tree >> ~/YYYY-MM-DD.txt

This utility assumes that you’re running Linux and working with ext3 or ext4 file systems, but it can be tweaked easily for other sorts of Linux setups.

I did not understand the bit about RAID before; I had a striped RAID setup go down, both drives dead. At that point you have to determine whether you’re willing to shell out significant cash on data recovery (http://www.ontrackdatarecovery.com/) or just suck it up and start over from scratch.

Additionally, I make scans of important documents (legal stuff, passports, SSN cards, wallet contents, etc), encrypt them, and save them in multiple locations – if you’re using strong crypto you can use Dropbox or something even for that sort of stuff, although I keep ‘em on the local drive and on a thumb drive.

As Luke said; back up your fucking data.

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Hendy August 7, 2010 at 6:43 am

Backups are key! I can’t bring myself to pay for online storage… I’ve thought about keeping a backup drive at work or something and doing backups on it — that way things are in two different locations. I’ve also burned pics and other media to DVDs so that my data is in three different locations and formats (HD, backup drive, DVDs).

Carbon Copy Cloner is freaking amazing. I use it all the time and the bonus is that if you even need to do any partition work (resizing, creating new ones), you can just boot up while holding Option, boot into the external hard drive and run completely from within your image to manipulate your actual hard drive. I find that super helpful.

Thanks for the suggestion about NAS. That’s pretty cool… I have been thinking about a new external HD considering 4 years ago my 120GB was like $80 and now you can get a freaking half-gig for $50! Nuts. I’ve also been looking into RAID and may very well go that route.

Confused on NAS/RAID, though… do you need > 2 of the drives or is it partitioning and using partitions to mirror/stripe your data?

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Hendy August 7, 2010 at 6:53 am

Oh yeah. Another set of tools I’ve looked into is using git. If someone had access to two different computers or drives (say, home & work), you could use git + dropbox or something to conduct backups across the internet. I haven’t figured out how to ssh out of my company at this point… they seem to not want that happening so it might not work for me.

Git hasn’t been uber friendly for me when it comes to trying to untangle and merge pushes from multiple sources, but perhaps if every push was one-way it could work great as a version-controlled (i.e. incremental) backup system?

Anyway, just mentioning other solutions for those tech-inclined who don’t want to pay any money for online backups. Though they do seem darn convenient…

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lukeprog August 7, 2010 at 8:00 am

hewhocutsdown brings up an important point. Raid-O aka “striped”, and also JBOD, do NOT provide any redundancy or backup. For that, use a Raid-1, raid-5, or raid-6 configuration.

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Charles August 7, 2010 at 8:56 am

Anyone have experience with the new Drobo FS?

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hewhocutsdown August 7, 2010 at 9:02 am

Drobo’s really great if your needs are relatively vanilla, and as long as you heed the “RAID is not backup” rule. Sleek, simple to use, a pain in the ass if you try to do anything bizarre with it (as I did).

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Hermes August 7, 2010 at 9:52 am

Drobo looks like it is similar to a PogoPlug (or similar device) with an integrated drive. It might even be exactly that.

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Hermes August 7, 2010 at 9:56 am

Nope. I take it back. It has the ability to run apps and servers like the PogoPlug, but it’s tweaked for seamless data.

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Charles August 7, 2010 at 11:40 am

“RAID is not backup”

I’ve heard that before.

What do you recommend for someone who wants to backup multiple computers over a wireless network via Time Machine?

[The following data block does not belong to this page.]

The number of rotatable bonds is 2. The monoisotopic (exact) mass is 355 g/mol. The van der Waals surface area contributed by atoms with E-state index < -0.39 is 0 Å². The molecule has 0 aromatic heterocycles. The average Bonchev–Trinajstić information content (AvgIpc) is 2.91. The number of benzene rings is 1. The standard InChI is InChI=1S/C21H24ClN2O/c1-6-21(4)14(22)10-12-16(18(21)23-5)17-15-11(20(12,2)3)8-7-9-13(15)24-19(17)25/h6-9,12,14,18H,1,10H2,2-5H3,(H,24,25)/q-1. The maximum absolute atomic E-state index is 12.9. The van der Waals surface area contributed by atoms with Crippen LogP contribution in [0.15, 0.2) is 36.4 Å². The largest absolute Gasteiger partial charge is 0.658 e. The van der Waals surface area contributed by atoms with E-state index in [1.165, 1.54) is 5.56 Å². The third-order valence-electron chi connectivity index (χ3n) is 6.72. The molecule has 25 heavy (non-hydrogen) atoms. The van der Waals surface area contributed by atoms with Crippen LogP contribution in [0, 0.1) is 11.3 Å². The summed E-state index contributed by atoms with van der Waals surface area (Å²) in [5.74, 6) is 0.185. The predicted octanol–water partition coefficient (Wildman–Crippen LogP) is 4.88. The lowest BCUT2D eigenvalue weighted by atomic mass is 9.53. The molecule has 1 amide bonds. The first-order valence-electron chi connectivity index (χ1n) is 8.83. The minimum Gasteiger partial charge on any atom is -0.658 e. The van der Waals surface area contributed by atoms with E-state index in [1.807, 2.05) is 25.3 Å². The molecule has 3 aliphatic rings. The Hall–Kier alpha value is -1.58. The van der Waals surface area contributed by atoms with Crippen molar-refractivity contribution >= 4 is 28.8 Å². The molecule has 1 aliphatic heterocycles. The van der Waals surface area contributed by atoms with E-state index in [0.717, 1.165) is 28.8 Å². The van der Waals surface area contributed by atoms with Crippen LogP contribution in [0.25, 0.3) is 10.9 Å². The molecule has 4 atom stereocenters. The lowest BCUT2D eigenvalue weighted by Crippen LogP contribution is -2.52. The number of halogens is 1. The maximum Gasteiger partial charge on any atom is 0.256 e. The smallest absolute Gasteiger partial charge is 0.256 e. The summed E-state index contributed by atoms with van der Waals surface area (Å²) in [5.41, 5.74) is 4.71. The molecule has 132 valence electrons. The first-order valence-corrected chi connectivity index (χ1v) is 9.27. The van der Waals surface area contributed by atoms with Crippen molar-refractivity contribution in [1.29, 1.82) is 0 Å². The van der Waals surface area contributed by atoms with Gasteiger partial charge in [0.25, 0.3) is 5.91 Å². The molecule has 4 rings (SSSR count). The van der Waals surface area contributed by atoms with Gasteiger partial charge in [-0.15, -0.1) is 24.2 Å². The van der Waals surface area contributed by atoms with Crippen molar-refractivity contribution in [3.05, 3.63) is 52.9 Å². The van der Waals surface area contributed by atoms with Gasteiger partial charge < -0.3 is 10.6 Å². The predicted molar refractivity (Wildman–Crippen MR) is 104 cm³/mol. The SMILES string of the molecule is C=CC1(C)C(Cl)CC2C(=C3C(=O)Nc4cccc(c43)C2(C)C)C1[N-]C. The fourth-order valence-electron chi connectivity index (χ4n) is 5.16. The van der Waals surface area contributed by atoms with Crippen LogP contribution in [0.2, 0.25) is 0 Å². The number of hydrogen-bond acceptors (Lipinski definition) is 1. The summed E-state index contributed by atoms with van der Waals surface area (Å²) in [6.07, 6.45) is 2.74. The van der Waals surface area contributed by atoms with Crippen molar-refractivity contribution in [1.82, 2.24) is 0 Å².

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Hendy August 7, 2010 at 3:22 pm

@Charles:

Googling “backup over network time machine” yields:

- iTimeMachine which looks like it does just what you’re looking for?
- THIS, which seems to be targeted at those with two Macs but might be applicable?
- HERE is another walkthrough of Time Machine to an NAS drive

Luke might be using a Mac since he referenced Carbon Copy Cloner and thus may have better suggestions but since I have one and was curious myself I thought I’d post what I found…

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Hendy August 7, 2010 at 3:26 pm

Oh… re-read your post and noticed the focus on multiple computers… THIS might be of interest as well. Time Machine will make a separate folder for each computer so it seems that as long as your drive is big enough ((HD1 + HD2 + … + HDN)*1.2 per the article), then you should be just fine.

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Pedro Amaral Couto August 7, 2010 at 3:55 pm

Hi. This is my first comment to leave a link: International Backup Awareness Day. UNIX family users (Linux, BSD, Mac, …) may use rsync and cron command for backups with an external hard driver. Regards.

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lukeprog August 7, 2010 at 9:13 pm

Charles,

In my experience, Time Machine over wireless is a massive pain. I tried it, almost kills my brand new power Mac every time.

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JS Allen August 7, 2010 at 10:17 pm

This is very good advice, and it applies far beyond podcasts — for example, in marriage. When you get married, make sure to buy (at least) one duplicate of your wedding ring. Then, when you lose one, you can switch to the backup while you locate the original.

I’ve been giving this advice for years, yet I constantly see people who ignored my advice who are suffering. Just today, a co-worker revealed that he’ll be spending $900 on underwater divers with metal detectors to relocate a “lost” wedding ring. Yeah, I bet his wife totally believes him! Don’t be “that guy”!

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Dan August 8, 2010 at 11:30 pm

Any online backup can rock depending on a person’s choice.Thanks for the advice i think making backups are so vital because it does not only secure data but serves time,money.Am currently using safecopy online backup.And am only paying $50 for 200GB of space and with a free unlimited trial version of 5GB.This has not only secured my data but saved me from spending tons of money.

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lukeprog August 9, 2010 at 12:06 am

Dan,

Thanks. I’ve added your recommendation to the OP.